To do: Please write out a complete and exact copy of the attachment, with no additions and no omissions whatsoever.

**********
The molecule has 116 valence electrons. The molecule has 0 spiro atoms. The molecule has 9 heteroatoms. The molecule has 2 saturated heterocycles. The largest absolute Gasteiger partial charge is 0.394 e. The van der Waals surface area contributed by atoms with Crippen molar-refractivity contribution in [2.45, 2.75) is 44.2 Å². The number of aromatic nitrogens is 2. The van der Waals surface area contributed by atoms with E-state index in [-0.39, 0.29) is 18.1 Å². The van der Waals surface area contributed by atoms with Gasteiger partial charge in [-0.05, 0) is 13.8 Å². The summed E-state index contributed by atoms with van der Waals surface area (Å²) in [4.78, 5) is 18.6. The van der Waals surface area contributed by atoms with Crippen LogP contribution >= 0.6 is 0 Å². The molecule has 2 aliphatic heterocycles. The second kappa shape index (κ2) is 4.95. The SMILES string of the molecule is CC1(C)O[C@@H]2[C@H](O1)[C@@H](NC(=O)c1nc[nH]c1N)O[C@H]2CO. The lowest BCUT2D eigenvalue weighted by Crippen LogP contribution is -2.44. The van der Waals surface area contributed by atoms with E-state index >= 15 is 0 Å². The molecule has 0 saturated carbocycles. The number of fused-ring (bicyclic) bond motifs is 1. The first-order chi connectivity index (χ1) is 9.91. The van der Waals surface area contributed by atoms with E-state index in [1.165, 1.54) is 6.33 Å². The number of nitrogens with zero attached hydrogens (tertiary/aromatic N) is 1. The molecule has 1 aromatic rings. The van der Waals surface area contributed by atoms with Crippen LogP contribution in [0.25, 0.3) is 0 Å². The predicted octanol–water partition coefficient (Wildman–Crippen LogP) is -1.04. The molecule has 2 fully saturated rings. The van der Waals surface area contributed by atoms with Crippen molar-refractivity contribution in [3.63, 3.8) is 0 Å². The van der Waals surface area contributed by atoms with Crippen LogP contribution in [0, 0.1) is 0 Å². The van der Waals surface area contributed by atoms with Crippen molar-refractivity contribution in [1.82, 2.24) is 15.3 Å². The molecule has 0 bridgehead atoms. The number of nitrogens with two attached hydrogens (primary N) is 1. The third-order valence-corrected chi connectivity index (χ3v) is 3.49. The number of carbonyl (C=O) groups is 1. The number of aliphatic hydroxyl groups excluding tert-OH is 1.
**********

The molecule has 116 valence electrons. The molecule has 0 spiro atoms. The molecule has 9 heteroatoms. The molecule has 2 saturated heterocycles. The largest absolute Gasteiger partial charge is 0.394 e. The van der Waals surface area contributed by atoms with Crippen molar-refractivity contribution in [2.45, 2.75) is 44.2 Å². The number of aromatic nitrogens is 2. The van der Waals surface area contributed by atoms with E-state index in [-0.39, 0.29) is 18.1 Å². The van der Waals surface area contributed by atoms with Gasteiger partial charge in [-0.05, 0) is 13.8 Å². The summed E-state index contributed by atoms with van der Waals surface area (Å²) in [4.78, 5) is 18.6. The van der Waals surface area contributed by atoms with Crippen LogP contribution >= 0.6 is 0 Å². The molecule has 2 aliphatic heterocycles. The second kappa shape index (κ2) is 4.95. The SMILES string of the molecule is CC1(C)O[C@@H]2[C@H](O1)[C@@H](NC(=O)c1nc[nH]c1N)O[C@H]2CO. The lowest BCUT2D eigenvalue weighted by Crippen LogP contribution is -2.44. The van der Waals surface area contributed by atoms with E-state index >= 15 is 0 Å². The molecule has 0 saturated carbocycles. The number of fused-ring (bicyclic) bond motifs is 1. The first-order chi connectivity index (χ1) is 9.91. The van der Waals surface area contributed by atoms with E-state index in [1.165, 1.54) is 6.33 Å². The number of nitrogens with zero attached hydrogens (tertiary/aromatic N) is 1. The molecule has 1 aromatic rings. The van der Waals surface area contributed by atoms with Crippen LogP contribution in [0.25, 0.3) is 0 Å². The predicted octanol–water partition coefficient (Wildman–Crippen LogP) is -1.04. The molecule has 2 fully saturated rings. The van der Waals surface area contributed by atoms with Crippen molar-refractivity contribution in [3.63, 3.8) is 0 Å². The van der Waals surface area contributed by atoms with Crippen LogP contribution in [0, 0.1) is 0 Å². The van der Waals surface area contributed by atoms with Crippen molar-refractivity contribution in [1.82, 2.24) is 15.3 Å². The molecule has 0 bridgehead atoms. The number of nitrogens with two attached hydrogens (primary N) is 1. The third-order valence-corrected chi connectivity index (χ3v) is 3.49. The number of carbonyl (C=O) groups is 1. The number of aliphatic hydroxyl groups excluding tert-OH is 1.